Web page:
Intended for healthcare professionals

Letters When to wean

Analysis article on breast feeding was misleading

BMJ 2011; 342 doi: (Published 15 February 2011) Cite this as: BMJ 2011;342:d987
  1. Mary J Renfrew, professor of mother and infant health, and director1,
  2. William McGuire, professor of child health2,
  3. Felicia M McCormick, research fellow1
  1. 1Mother and Infant Research Unit, Department of Health Sciences, University of York, Area 4, Seebohm Rowntree Building, York YO10 5DD, UK
  2. 2Hull York Medical School, John Hughlings Jackson Building, University of York, York YO10 5DD, UK
  1. mary.renfrew{at}

Fewtrell and colleagues’ analysis article on the evidence for six months’ exclusive breast feeding1 hit the headlines—negative comment on breast feeding in professional and scientific journals usually does. It has resulted in confusion among families and health professionals internationally about the relative merits of breast feeding and formula feeding. It has put at risk years of large scale collaborative international work to promote breast feeding and support women,2 3 already a hard task in cultures that are antagonistic to breast feeding.4 5 It is important therefore to consider whether the paper that prompted this media interest offers a worthwhile contribution to knowledge.

As a review, this piece fails on all quality criteria. In an area that potentially affects the health of millions of babies and women, the principles of systematic reviewing, developed to protect professionals and the public from incomplete and biased information, have been disregarded. Two examples illustrate the consequences.

Firstly, Fewtrell and colleagues challenge the findings of the 2002 review of optimal duration of exclusive breast feeding by the World Health Organization (in fact updated in 20096). Instead they cite a Nestle supported review that says that it “found no compelling evidence to support change” from four months to around six months of exclusive breast feeding. A quick appraisal of this review shows several factual errors and misrepresentation of its conclusions in Fewtrell and colleagues’ summary.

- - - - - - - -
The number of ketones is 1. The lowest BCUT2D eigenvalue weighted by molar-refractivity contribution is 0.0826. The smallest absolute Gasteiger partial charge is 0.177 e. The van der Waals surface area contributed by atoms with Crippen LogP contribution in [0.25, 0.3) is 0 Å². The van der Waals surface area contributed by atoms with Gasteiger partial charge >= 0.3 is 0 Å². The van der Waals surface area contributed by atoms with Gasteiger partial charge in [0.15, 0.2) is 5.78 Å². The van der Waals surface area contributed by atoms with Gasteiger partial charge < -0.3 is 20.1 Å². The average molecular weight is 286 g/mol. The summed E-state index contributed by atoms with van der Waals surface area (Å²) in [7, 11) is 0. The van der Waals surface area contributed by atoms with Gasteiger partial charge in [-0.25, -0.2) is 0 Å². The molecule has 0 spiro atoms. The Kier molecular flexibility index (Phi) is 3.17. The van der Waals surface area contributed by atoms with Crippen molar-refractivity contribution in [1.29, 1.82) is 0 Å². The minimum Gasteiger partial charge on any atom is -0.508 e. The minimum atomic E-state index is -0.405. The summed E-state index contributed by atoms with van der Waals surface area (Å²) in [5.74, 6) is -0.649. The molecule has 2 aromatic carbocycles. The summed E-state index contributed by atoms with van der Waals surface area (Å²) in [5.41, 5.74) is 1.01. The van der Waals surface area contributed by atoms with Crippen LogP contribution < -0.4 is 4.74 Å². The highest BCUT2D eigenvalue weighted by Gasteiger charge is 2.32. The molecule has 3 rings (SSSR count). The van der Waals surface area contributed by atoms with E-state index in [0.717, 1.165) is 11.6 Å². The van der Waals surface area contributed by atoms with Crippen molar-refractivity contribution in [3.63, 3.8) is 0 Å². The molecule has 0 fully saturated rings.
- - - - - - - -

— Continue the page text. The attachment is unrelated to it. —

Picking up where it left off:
Secondly, they list catastrophic consequences of iron deficiency as potential sequelae of exclusive breast feeding, yet the study they cite in support is not relevant. They omit to mention important related factors, including the increased bioavailablity of iron in breast milk and increased infection in infants who are not breast fed.

Why choose to examine this topic? The optimum duration of exclusive formula feeding is a more pressing public health question. International recommendations on the timing of introduction of solids are based only on evidence on exclusive breast feeding, and evidence on the health consequences of exclusive formula feeding after four months is completely lacking.

This paper has not advanced knowledge but confused and misled; it is also likely to have increased international sales of formula milk. Peer review by those with knowledge of the field should have prevented that.


Cite this as: BMJ 2011;342:d987


  • Competing interests: None declared.


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